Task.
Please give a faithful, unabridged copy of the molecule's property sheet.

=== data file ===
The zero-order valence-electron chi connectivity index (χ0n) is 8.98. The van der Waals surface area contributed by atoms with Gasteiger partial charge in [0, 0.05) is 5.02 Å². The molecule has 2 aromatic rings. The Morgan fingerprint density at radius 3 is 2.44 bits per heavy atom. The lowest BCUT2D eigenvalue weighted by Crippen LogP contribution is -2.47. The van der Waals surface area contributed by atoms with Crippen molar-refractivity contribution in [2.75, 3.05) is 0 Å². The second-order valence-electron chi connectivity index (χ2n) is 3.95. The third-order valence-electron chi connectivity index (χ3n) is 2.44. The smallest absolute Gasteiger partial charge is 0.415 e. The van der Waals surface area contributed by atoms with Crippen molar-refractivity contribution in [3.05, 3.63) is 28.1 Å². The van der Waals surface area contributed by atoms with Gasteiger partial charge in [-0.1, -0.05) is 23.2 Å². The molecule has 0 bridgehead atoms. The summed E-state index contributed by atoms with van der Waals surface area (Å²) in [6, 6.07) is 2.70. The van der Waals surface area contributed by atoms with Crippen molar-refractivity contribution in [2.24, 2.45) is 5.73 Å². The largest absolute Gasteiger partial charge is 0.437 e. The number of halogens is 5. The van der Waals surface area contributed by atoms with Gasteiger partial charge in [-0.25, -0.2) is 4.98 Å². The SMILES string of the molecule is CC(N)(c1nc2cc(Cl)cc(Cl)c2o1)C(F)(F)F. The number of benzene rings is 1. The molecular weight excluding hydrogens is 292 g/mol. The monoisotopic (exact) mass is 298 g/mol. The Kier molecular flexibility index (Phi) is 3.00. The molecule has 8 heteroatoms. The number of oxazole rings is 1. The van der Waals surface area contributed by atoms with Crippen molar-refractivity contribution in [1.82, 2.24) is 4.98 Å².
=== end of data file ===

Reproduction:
The zero-order valence-electron chi connectivity index (χ0n) is 8.98. The van der Waals surface area contributed by atoms with Gasteiger partial charge in [0, 0.05) is 5.02 Å². The molecule has 2 aromatic rings. The Morgan fingerprint density at radius 3 is 2.44 bits per heavy atom. The lowest BCUT2D eigenvalue weighted by Crippen LogP contribution is -2.47. The van der Waals surface area contributed by atoms with Crippen molar-refractivity contribution in [2.75, 3.05) is 0 Å². The second-order valence-electron chi connectivity index (χ2n) is 3.95. The third-order valence-electron chi connectivity index (χ3n) is 2.44. The smallest absolute Gasteiger partial charge is 0.415 e. The van der Waals surface area contributed by atoms with Crippen molar-refractivity contribution in [3.05, 3.63) is 28.1 Å². The van der Waals surface area contributed by atoms with Gasteiger partial charge in [-0.1, -0.05) is 23.2 Å². The molecule has 0 bridgehead atoms. The summed E-state index contributed by atoms with van der Waals surface area (Å²) in [6, 6.07) is 2.70. The van der Waals surface area contributed by atoms with Crippen molar-refractivity contribution in [2.24, 2.45) is 5.73 Å². The largest absolute Gasteiger partial charge is 0.437 e. The number of halogens is 5. The van der Waals surface area contributed by atoms with Gasteiger partial charge in [-0.25, -0.2) is 4.98 Å². The SMILES string of the molecule is CC(N)(c1nc2cc(Cl)cc(Cl)c2o1)C(F)(F)F. The number of benzene rings is 1. The molecular weight excluding hydrogens is 292 g/mol. The monoisotopic (exact) mass is 298 g/mol. The Kier molecular flexibility index (Phi) is 3.00. The molecule has 8 heteroatoms. The number of oxazole rings is 1. The van der Waals surface area contributed by atoms with Crippen molar-refractivity contribution in [1.82, 2.24) is 4.98 Å².